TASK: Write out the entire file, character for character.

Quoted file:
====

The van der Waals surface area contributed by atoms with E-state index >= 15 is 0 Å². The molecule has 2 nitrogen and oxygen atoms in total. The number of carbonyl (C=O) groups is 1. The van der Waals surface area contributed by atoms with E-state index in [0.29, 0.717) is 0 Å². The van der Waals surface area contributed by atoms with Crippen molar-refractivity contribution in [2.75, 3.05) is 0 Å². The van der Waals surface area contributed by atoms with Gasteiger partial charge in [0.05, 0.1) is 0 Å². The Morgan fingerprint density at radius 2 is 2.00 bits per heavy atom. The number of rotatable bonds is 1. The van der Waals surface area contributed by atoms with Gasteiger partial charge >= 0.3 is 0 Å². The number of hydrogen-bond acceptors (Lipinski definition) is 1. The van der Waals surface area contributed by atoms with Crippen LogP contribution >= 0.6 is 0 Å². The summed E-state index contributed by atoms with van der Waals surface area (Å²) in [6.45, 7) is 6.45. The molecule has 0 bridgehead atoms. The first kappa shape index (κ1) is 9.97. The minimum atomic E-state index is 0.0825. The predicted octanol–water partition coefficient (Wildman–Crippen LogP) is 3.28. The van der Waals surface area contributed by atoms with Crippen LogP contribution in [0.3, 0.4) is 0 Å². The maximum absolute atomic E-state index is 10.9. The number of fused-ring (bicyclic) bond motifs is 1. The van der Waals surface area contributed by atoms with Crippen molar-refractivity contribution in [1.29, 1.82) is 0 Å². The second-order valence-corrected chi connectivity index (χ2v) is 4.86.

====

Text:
The van der Waals surface area contributed by atoms with E-state index >= 15 is 0 Å². The molecule has 2 nitrogen and oxygen atoms in total. The number of carbonyl (C=O) groups is 1. The van der Waals surface area contributed by atoms with E-state index in [0.29, 0.717) is 0 Å². The van der Waals surface area contributed by atoms with Crippen molar-refractivity contribution in [2.75, 3.05) is 0 Å². The van der Waals surface area contributed by atoms with Gasteiger partial charge in [0.05, 0.1) is 0 Å². The Morgan fingerprint density at radius 2 is 2.00 bits per heavy atom. The number of rotatable bonds is 1. The van der Waals surface area contributed by atoms with Gasteiger partial charge >= 0.3 is 0 Å². The number of hydrogen-bond acceptors (Lipinski definition) is 1. The van der Waals surface area contributed by atoms with Crippen LogP contribution >= 0.6 is 0 Å². The summed E-state index contributed by atoms with van der Waals surface area (Å²) in [6.45, 7) is 6.45. The molecule has 0 bridgehead atoms. The first kappa shape index (κ1) is 9.97. The minimum atomic E-state index is 0.0825. The predicted octanol–water partition coefficient (Wildman–Crippen LogP) is 3.28. The van der Waals surface area contributed by atoms with Crippen LogP contribution in [0.3, 0.4) is 0 Å². The maximum absolute atomic E-state index is 10.9. The number of fused-ring (bicyclic) bond motifs is 1. The van der Waals surface area contributed by atoms with Crippen molar-refractivity contribution in [1.29, 1.82) is 0 Å². The second-order valence-corrected chi connectivity index (χ2v) is 4.86.